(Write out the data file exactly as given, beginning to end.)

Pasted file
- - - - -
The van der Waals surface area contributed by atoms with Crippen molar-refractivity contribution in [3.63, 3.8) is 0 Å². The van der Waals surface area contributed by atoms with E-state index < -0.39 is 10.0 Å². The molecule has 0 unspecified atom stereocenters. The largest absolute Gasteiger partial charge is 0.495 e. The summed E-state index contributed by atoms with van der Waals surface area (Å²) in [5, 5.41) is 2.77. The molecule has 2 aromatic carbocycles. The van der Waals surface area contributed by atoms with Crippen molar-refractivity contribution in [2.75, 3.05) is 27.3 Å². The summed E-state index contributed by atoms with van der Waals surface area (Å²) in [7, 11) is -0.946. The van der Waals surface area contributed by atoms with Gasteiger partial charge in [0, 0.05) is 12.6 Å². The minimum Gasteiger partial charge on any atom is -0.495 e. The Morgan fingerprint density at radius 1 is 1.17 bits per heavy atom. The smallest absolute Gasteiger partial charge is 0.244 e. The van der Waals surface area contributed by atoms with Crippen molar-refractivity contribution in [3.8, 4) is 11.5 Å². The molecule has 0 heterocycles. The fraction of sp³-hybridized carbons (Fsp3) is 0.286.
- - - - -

The van der Waals surface area contributed by atoms with Crippen molar-refractivity contribution in [3.63, 3.8) is 0 Å². The van der Waals surface area contributed by atoms with E-state index < -0.39 is 10.0 Å². The molecule has 0 unspecified atom stereocenters. The largest absolute Gasteiger partial charge is 0.495 e. The summed E-state index contributed by atoms with van der Waals surface area (Å²) in [5, 5.41) is 2.77. The molecule has 2 aromatic carbocycles. The van der Waals surface area contributed by atoms with Crippen molar-refractivity contribution in [2.75, 3.05) is 27.3 Å². The summed E-state index contributed by atoms with van der Waals surface area (Å²) in [7, 11) is -0.946. The van der Waals surface area contributed by atoms with Gasteiger partial charge in [0, 0.05) is 12.6 Å². The minimum Gasteiger partial charge on any atom is -0.495 e. The Morgan fingerprint density at radius 1 is 1.17 bits per heavy atom. The smallest absolute Gasteiger partial charge is 0.244 e. The van der Waals surface area contributed by atoms with Crippen molar-refractivity contribution in [3.8, 4) is 11.5 Å². The molecule has 0 heterocycles. The fraction of sp³-hybridized carbons (Fsp3) is 0.286.